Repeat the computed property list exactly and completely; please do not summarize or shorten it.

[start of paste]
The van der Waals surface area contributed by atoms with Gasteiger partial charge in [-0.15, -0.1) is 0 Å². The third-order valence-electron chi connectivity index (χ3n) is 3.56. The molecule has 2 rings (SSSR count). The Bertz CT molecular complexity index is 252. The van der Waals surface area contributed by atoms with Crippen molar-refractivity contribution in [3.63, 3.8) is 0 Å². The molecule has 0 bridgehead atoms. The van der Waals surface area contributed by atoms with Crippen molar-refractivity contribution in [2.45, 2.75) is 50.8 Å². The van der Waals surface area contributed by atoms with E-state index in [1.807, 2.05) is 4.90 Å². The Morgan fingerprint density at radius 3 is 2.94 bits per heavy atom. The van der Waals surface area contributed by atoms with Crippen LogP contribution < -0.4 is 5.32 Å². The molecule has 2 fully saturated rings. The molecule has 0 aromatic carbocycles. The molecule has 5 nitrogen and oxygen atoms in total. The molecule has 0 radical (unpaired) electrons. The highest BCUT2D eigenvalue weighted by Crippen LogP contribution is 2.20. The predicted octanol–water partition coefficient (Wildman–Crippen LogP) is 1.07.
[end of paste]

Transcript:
The van der Waals surface area contributed by atoms with Gasteiger partial charge in [-0.15, -0.1) is 0 Å². The third-order valence-electron chi connectivity index (χ3n) is 3.56. The molecule has 2 rings (SSSR count). The Bertz CT molecular complexity index is 252. The van der Waals surface area contributed by atoms with Crippen molar-refractivity contribution in [3.63, 3.8) is 0 Å². The molecule has 0 bridgehead atoms. The van der Waals surface area contributed by atoms with Crippen molar-refractivity contribution in [2.45, 2.75) is 50.8 Å². The van der Waals surface area contributed by atoms with E-state index in [1.807, 2.05) is 4.90 Å². The Morgan fingerprint density at radius 3 is 2.94 bits per heavy atom. The van der Waals surface area contributed by atoms with Crippen LogP contribution < -0.4 is 5.32 Å². The molecule has 2 fully saturated rings. The molecule has 0 aromatic carbocycles. The molecule has 5 nitrogen and oxygen atoms in total. The molecule has 0 radical (unpaired) electrons. The highest BCUT2D eigenvalue weighted by Crippen LogP contribution is 2.20. The predicted octanol–water partition coefficient (Wildman–Crippen LogP) is 1.07.